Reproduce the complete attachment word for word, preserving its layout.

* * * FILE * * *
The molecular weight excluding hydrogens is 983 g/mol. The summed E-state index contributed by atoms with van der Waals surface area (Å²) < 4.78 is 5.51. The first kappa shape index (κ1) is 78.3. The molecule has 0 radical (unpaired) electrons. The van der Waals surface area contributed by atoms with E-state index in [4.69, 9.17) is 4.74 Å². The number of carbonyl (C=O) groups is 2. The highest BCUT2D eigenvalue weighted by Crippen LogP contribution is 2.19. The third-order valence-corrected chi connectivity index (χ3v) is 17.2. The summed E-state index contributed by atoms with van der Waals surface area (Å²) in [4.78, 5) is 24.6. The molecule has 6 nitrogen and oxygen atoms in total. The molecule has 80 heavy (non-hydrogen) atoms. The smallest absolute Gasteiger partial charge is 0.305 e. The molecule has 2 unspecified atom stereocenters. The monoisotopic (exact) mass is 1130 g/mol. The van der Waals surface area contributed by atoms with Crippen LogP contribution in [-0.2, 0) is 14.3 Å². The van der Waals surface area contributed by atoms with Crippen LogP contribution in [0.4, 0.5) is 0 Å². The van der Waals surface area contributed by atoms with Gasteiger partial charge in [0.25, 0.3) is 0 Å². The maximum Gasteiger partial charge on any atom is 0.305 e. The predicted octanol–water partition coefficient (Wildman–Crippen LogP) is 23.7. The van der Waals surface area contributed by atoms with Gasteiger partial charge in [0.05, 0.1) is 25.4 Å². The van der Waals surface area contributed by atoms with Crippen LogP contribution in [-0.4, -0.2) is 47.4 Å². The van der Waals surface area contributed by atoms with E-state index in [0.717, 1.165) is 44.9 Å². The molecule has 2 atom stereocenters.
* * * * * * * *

The molecular weight excluding hydrogens is 983 g/mol. The summed E-state index contributed by atoms with van der Waals surface area (Å²) < 4.78 is 5.51. The first kappa shape index (κ1) is 78.3. The molecule has 0 radical (unpaired) electrons. The van der Waals surface area contributed by atoms with E-state index in [4.69, 9.17) is 4.74 Å². The number of carbonyl (C=O) groups is 2. The highest BCUT2D eigenvalue weighted by Crippen LogP contribution is 2.19. The third-order valence-corrected chi connectivity index (χ3v) is 17.2. The summed E-state index contributed by atoms with van der Waals surface area (Å²) in [4.78, 5) is 24.6. The molecule has 6 nitrogen and oxygen atoms in total. The molecule has 80 heavy (non-hydrogen) atoms. The smallest absolute Gasteiger partial charge is 0.305 e. The molecule has 2 unspecified atom stereocenters. The monoisotopic (exact) mass is 1130 g/mol. The van der Waals surface area contributed by atoms with Crippen LogP contribution in [-0.2, 0) is 14.3 Å². The van der Waals surface area contributed by atoms with Crippen LogP contribution in [0.4, 0.5) is 0 Å². The van der Waals surface area contributed by atoms with Gasteiger partial charge in [0.25, 0.3) is 0 Å². The maximum Gasteiger partial charge on any atom is 0.305 e. The predicted octanol–water partition coefficient (Wildman–Crippen LogP) is 23.7. The van der Waals surface area contributed by atoms with Gasteiger partial charge in [0.05, 0.1) is 25.4 Å². The van der Waals surface area contributed by atoms with Crippen LogP contribution in [-0.4, -0.2) is 47.4 Å². The van der Waals surface area contributed by atoms with E-state index in [0.717, 1.165) is 44.9 Å². The molecule has 2 atom stereocenters.